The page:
Reporting Michelle Durham
Filed underEnvironment, Heard On, Hurricane, Local, News, Syndicated Local, Watch + Listen, Weather
PHILADELPHIA (CBS) - The Delaware Valley was socked by natural disasters in the month of August — not only did we experience an earthquake, but we suffered through Hurricane Irene followed quickly by Tropical Storm Lee.
Two local officials say that Irene’s damage was more widespread but Lee’s was more severe in the areas it hit.
Scott Mickalonis, deputy director of emergency management for the Montgomery County Department of Public Safety, says they saw similar damage with both storms, but “we saw more flash flooding with Tropical Storm Lee. With Hurricane Irene we saw more widespread flooding and flash flooding throughout most of the eastern section of the county. Again, with Tropical Storm Lee, it was very confined to the areas that are normally hit with flash flooding.”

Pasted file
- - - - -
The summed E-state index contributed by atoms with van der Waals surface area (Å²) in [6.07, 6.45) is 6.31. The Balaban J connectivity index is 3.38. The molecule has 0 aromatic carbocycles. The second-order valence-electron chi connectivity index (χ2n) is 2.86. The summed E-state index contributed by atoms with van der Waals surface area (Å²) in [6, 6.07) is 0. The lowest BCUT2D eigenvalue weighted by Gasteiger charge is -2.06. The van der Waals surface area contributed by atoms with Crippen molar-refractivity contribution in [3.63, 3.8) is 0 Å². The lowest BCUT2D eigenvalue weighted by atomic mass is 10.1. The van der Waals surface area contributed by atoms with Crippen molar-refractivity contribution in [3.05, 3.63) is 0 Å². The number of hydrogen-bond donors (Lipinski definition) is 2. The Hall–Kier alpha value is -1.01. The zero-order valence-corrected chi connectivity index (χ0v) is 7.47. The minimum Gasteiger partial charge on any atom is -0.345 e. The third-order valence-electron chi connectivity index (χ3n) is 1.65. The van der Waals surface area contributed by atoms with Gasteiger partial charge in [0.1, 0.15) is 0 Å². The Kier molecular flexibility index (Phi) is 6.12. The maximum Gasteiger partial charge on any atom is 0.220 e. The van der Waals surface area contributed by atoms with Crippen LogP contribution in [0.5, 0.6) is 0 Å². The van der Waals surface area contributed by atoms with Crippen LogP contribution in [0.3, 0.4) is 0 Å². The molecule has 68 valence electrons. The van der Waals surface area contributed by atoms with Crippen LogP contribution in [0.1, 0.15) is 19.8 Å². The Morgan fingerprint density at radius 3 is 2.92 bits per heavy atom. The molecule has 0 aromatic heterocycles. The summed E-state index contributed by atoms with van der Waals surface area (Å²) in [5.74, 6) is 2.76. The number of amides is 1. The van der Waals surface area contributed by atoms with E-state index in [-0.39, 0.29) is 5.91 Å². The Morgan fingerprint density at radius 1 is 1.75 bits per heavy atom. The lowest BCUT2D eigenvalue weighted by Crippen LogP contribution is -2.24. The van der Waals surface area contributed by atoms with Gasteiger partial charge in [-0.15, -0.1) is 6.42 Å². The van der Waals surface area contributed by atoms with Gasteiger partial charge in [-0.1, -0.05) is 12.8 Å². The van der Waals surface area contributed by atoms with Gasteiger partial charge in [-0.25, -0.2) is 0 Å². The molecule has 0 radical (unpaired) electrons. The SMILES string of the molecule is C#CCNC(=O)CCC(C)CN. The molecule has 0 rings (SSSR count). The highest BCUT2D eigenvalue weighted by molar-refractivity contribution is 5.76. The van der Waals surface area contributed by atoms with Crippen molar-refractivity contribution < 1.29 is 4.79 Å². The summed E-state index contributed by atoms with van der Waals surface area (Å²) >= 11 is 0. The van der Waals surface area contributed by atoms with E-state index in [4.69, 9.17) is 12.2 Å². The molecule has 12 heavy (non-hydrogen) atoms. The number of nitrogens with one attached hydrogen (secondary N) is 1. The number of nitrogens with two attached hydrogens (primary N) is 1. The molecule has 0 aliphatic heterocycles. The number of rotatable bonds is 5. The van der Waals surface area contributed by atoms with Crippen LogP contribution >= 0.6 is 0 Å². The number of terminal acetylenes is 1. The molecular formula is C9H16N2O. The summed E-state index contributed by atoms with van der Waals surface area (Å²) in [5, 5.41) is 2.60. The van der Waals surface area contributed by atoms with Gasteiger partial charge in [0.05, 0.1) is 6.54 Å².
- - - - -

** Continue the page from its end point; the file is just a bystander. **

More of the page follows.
Specifically Whitemarsh, Cheltenham, Whitpain, and Ambler Borough.
Delaware County director of emergency services Ed Truitt agrees that the damage from Lee was more hit-or-miss.
“Hurricane Irene, most of the damage was done at state highways,” Truitt told KYW Newsradio today. “With Tropical Storm Lee we seem to have a microcell sort of hanging over Haverford and Upper Darby, bringing down a tremendous amount of water,” into Darby Boro and Colwyn Boro.
Truitt says a disaster recovery center will be open later this week so he can get an idea of how many people were affected.
Mickalonis says Montgomery County residents should report all storm damage to their municipality as FEMA assesses whether to offer federal assistance to those affected by Lee.
Mickalonis adds for those living in flood-prone areas, being prepared all the time is a necessity — as is keeping storm drains free of debris.
Reported by Michelle Durham, KYW Newsradio 1060